On the ministerial services side of the ledger, Watertown offers its inmates the successful Family Services program, a multi-faceted initiative that includes the following elements: individual and family counseling to assist with the enhancement of familial relationships; parent education programs for inmates with attention to the same or similar programs for the non-incarcerated partner; children's play areas in, or adjacent to, visiting rooms, and hospitality centers to accommodate incoming or outgoing visitors.
The goal of the Family Services program is to enrich and strengthen family relationships in anticipation of the inmate's eventual return to the community and his family reintegration.
Besides offering a full range of educational programming, Watertown also offers a variety of occupational training programs designed to provide inmates with the basic job skills that they will need to become employed upon their release from prison. Program offerings include building maintenance, computer repair, custodial maintenance, electrical trades, horticulture, print shop, small engine repair and food service.
The food service and print shop vocational training can be particularly beneficial to Watertown inmates. With regard to the former, for instance, students are instructed in baking bread and pastry, preparing all types of foods, kitchen sanitation and the proper procedures and techniques used in serving food. This will provide those inmates involved with the program with the skills they need to get jobs not only as general cooks but also as sandwich makers, storeroom clerks, baker's assistants, dining room attendants, pastry and vegetable cooks and short order breakfast cooks.
The print shop program also can pave the way for a number of careers such as desktop publishers, darkroom helper, offset-press operator, offset-plate maker, inventory clerk, folding machine operator, bindery worker and camera operator.
Being a good and helping neighbor
The employees and inmates at Watertown remain a vital part of the North Country community.
Regular inmate program assignments include outdoor work assignments in supervised community service crews working for local governments, school districts and various non-profit groups. Projects include snow and debris removal, church repairs and fighting floods, ice storms and forest fires; service crew inmates also help maintain the facility grounds. If not for DOCS, many of those needed but publicly-unfunded projects would not otherwise be completed. Since 1995,Watertown crews have logged 116,325 work hours with 33,974 hours of security supervision.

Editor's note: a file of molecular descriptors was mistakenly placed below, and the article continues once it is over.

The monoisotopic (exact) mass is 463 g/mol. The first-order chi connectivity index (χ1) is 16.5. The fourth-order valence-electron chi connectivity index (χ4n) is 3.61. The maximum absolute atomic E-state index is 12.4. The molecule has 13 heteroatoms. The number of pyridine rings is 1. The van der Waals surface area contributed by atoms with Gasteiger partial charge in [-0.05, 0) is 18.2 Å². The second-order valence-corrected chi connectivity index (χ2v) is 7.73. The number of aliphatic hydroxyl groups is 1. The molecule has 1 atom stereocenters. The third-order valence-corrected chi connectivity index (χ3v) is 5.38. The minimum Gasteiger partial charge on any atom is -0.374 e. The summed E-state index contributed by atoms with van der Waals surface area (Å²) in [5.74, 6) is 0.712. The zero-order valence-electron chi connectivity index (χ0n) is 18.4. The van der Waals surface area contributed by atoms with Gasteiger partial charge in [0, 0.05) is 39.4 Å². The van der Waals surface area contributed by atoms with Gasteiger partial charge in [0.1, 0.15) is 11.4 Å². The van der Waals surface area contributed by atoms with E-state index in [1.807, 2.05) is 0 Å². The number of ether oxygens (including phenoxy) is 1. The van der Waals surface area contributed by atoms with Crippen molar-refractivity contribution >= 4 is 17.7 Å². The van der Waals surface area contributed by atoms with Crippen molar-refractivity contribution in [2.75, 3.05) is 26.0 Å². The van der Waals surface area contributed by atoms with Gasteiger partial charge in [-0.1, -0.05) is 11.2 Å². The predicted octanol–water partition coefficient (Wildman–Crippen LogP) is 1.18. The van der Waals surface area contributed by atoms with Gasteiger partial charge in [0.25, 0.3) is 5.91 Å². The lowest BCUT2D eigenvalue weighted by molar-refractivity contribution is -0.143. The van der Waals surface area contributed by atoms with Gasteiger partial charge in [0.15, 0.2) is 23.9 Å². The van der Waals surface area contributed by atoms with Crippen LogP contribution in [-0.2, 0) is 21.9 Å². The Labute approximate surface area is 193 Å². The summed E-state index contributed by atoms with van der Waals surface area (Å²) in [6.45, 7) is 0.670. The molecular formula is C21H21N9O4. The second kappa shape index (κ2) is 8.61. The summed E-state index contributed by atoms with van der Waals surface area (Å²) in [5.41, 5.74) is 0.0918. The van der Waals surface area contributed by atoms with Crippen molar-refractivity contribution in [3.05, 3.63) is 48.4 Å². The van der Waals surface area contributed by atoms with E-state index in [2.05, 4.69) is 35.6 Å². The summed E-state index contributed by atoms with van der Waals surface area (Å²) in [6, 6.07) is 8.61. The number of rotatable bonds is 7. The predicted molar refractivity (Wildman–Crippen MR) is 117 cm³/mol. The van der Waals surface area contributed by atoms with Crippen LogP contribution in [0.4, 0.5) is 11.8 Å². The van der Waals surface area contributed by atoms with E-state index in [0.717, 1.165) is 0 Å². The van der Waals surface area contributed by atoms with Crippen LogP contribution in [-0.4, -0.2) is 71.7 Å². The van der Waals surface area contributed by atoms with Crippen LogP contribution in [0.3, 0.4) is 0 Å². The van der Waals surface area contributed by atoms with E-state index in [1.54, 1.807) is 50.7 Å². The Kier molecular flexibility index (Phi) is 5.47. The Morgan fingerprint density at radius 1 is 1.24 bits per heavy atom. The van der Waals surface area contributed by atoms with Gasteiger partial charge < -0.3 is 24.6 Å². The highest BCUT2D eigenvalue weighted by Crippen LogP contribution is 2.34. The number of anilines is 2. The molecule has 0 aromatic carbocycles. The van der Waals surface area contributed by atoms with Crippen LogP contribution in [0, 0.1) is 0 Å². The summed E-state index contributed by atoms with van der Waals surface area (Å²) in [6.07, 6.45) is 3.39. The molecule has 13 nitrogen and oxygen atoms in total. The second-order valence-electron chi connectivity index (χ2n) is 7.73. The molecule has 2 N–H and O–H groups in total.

Some of Watertown's younger inmates, under the supervision of a Correction Officer, also run a highly- successful Youth Assistance Program (YAP). It's specifically designed to provide positive guidance and direction to at-risk youth who reflect a tendency toward becoming involved with the criminal justice system in a negative manner at a future time in their lives. The goal is to help young at-risk youth develop positive attitudes that will help them realize that they can make changes in their lifestyles and thus be able to avoid the prospects of incarceration.
Watertown staff also have had a big impact in the community over the years. Staff members frequently donate their time to conduct child identification programs in the local community, advising children how to avoid being abducted and preparing individual ID packages that include DNA hair samples, a photo- graph of the child and fingerprints.
Each October staff and inmates also participate in Make a Difference Day activities. For 2001, employees at Watertown donated $3,000 to the American Heart Association; they raised the money by participating in the Heart Walk and scheduling other fund-raisers. Employees also raised an additional $3,120 for the American Cancer Society by participating in the agency's annual Relay for Life.
Additionally, Watertown has hosted the Jefferson County Volunteer Firefighters Association Training Center since 1982. Watertown also uses the building as a training center. Also on the grounds is the Jefferson County Firefighters' Memorial, and the live fire training facility. The Fire Coordinator's Office shares administration of the building and grounds with Watertown.
Watertown is one of only a handful of prisons in the state that has its own Color Guard. The 12-member unit practices frequently to stay sharp when it makes forays into the community for memorial services, parades and other well-attended community events.
Just as the community appreciates what Watertown staff and inmates have done for them, staff and inmates are also appreciative of what the community has given them.
A total of 85 registered volunteers from throughout the community visit Watertown on a regular basis to help inmates with a variety of issues, including substance abuse treatment, religious needs, transitional services, academic and vocational education, prerelease services and tutoring; they also lend a hand in the visiting center.q
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Article is from DOCS TODAY June 2002